board.ball_count = data["ball count"]
ball.ball.terminus.x   = data  ["terminus"]
ball.ball.new_terminus_x = ball.ball.terminus.x
board.balls.empty()
for i in range(0, len(board.board_row)):
for member in data[str(i)]:
x = measures.xs.index(member[0])
if member[1] != 0:
else:
f.close()
else:

def write_to_file():
"""Write to the json file"""
with open("Saves/board.json", 'w') as f:
data = {"game level": board.game_level, "ball count" : len(board.balls), "terminus": ball.ball.terminus.x}

balls_grounded = False
while board.array_moving or not balls_grounded:
board.loop(0.5)
balls_grounded = True
for ball_ in board.balls.sprites():
if ball_.moving == True:
balls_grounded = False

pyg.display.flip()

for i in range(0, len(board.board_row)):
subdata = []
for sprite in board.board_row[i]:
if type(sprite) == Box.box:
subdata.append((sprite.rect.left, sprite.number))
else:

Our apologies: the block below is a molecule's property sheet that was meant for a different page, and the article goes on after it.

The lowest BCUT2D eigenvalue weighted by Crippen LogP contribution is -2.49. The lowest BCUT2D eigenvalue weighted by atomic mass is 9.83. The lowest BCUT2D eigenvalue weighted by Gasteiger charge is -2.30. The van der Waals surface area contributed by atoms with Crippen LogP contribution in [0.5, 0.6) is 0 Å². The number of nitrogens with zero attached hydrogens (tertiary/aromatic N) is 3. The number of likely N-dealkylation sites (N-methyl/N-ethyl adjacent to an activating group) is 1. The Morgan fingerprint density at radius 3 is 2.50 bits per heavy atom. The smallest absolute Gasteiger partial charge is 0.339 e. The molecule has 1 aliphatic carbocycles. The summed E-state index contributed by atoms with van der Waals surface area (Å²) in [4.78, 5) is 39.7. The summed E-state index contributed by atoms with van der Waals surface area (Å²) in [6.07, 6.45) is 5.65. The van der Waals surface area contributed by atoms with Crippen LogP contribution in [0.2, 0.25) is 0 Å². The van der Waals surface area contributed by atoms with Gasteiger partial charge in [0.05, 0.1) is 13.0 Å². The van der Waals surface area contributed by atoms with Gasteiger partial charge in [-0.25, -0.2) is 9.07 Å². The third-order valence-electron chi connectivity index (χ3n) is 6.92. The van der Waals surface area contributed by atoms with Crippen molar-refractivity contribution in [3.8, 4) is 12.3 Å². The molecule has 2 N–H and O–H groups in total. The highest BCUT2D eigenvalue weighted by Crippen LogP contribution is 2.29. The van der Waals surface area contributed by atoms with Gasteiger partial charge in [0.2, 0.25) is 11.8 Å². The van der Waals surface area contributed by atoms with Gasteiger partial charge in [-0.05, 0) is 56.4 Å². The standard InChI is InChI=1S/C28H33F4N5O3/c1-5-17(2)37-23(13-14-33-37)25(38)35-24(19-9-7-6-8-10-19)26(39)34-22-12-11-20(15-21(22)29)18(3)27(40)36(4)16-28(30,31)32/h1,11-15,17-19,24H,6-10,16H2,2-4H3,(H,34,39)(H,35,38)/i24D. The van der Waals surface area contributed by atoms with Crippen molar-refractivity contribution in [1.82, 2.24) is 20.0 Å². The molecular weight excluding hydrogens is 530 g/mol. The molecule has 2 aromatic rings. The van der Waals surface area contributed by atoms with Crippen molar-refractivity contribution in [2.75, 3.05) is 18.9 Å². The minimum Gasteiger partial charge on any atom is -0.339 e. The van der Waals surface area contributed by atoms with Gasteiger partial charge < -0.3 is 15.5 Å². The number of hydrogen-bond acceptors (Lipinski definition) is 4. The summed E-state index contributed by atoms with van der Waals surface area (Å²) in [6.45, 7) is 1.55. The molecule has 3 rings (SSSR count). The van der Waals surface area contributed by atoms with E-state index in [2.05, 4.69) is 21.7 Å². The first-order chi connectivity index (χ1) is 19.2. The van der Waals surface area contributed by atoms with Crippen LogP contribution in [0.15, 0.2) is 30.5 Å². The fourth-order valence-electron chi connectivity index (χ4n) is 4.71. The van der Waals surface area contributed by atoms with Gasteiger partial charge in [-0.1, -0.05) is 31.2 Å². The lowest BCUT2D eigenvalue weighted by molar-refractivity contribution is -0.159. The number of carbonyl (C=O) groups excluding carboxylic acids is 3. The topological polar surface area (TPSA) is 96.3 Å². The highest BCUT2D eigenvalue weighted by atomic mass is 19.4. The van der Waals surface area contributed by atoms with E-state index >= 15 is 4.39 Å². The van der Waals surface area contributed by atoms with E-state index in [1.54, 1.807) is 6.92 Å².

subdata.append((sprite.rect.left, 0))
data[i] = subdata

json.dump(data, f, indent = 4)
f.close()


button.py

import pygame as pyg

class button_image:
def __init__(self, left, top, image_path, pressed_image_path, color_key):
#self.regular.convert_alpha()
#self.presssed.convert_alpha()
self.regular.set_colorkey(color_key)
self.pressed.set_colorkey(color_key)

self.left = left
self.top = left
self.state = False

def check_hover(self):
rectangle = self.regular.get_rect()
rectangle.left = self.left
rectangle.top = self.top

if rectangle.collidepoint(pyg.mouse.get_pos()):
return True
else:
return False
def check_click(self):
if self.check_hover() and pyg.mouse.get_pressed()[0]:
self.state = True
return True
else:
return False

def draw(self):
display_surface = pyg.display.get_surface()
if self.state:
display_surface.blit(self.pressed, (self.left, self.top))
else:
display_surface.blit(self.regular, (self.left, self.top))

def update(self):
self.draw()
return self.check_click()

def clear_state(self):
self.state = False